With that in mind, O'Brien began calling then Egghead buyer James repeatedly, trying to convince him to stock Synchronicity. As James recalls, he was able to put O'Brien off at first. But eventually O'Brien's persistence and earnest belief in the product convinced James to give it a try.

"It was pretty tough for little guys like Paul to get our attention," James says. "If you don't have a major advertising budget, and he didn't, we wouldn't pay attention."

Much of Visionary Software's future direction is grounded in beliefs made popular by Stephen Covey, a time-management expert and author.

Covey believes people can use time more effectively if they learn to prioritize such activities as strategic planning, training and relationship-building over mundane tasks such as attending meetings and dealing with every little daily nuisances employees encounter.

"My philosophy boils down to two basic approaches," O'Brien says. "You can either focus on getting your needs met or on trying to create something from a sense of mission.

"Either way, your needs will get met. But I believe that if you spend all your time on getting your needs met, you will have more anxiety, stress. The other approach is more fun, and perhaps, you will wind up contributing more to society."

You're deep in Synchronicity, letting your fingers press the computer keys at random. A gong sounds and the question you asked earlier flies off the screen.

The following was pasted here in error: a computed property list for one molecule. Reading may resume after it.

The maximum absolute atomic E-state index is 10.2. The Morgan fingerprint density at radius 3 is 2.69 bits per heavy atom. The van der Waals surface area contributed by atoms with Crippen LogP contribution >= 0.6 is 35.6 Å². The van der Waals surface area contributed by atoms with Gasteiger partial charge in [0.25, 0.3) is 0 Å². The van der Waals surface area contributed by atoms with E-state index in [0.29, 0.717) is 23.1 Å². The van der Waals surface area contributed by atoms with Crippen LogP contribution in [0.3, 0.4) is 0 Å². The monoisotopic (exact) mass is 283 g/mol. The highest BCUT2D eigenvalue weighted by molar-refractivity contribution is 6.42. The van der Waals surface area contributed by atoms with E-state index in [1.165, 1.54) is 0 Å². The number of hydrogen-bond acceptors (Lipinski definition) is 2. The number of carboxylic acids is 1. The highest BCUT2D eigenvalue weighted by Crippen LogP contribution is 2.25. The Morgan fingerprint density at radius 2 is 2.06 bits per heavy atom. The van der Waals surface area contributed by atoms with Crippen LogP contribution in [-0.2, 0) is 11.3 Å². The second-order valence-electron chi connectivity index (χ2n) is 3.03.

The babbling stream and the frogs return, along with a reading from the I Ching. You can study the reading now, store it in your personal computer or make a printout.

You may see it as a fortune, a horoscope or something to reflect on before a serious business meeting or project. However you regard it, the wisdom is there. -----------------------------

VISIONARY SOFTWARE -- Employees: 9. -- Headquarters: Portland. -- Business: Software manufacturing. -- President: Paul O'Brien. -- 1991 sales: $1 million. -- Estimated 1992 sales: $1.5 million. -- Major customers: Egghead Discount Software, national distributors such as Marisel and SoftKat, corporate clients such as Kraft Whiz Corp. and Chevron. -- Major competitors: Producers of personal information management software. -- Strategy: To help businesses make better decisions by manufacturing software that helps them manage time, set priorities and focus on personal values.

Copyright (c) 1992 Seattle Times Company, All Rights Reserved.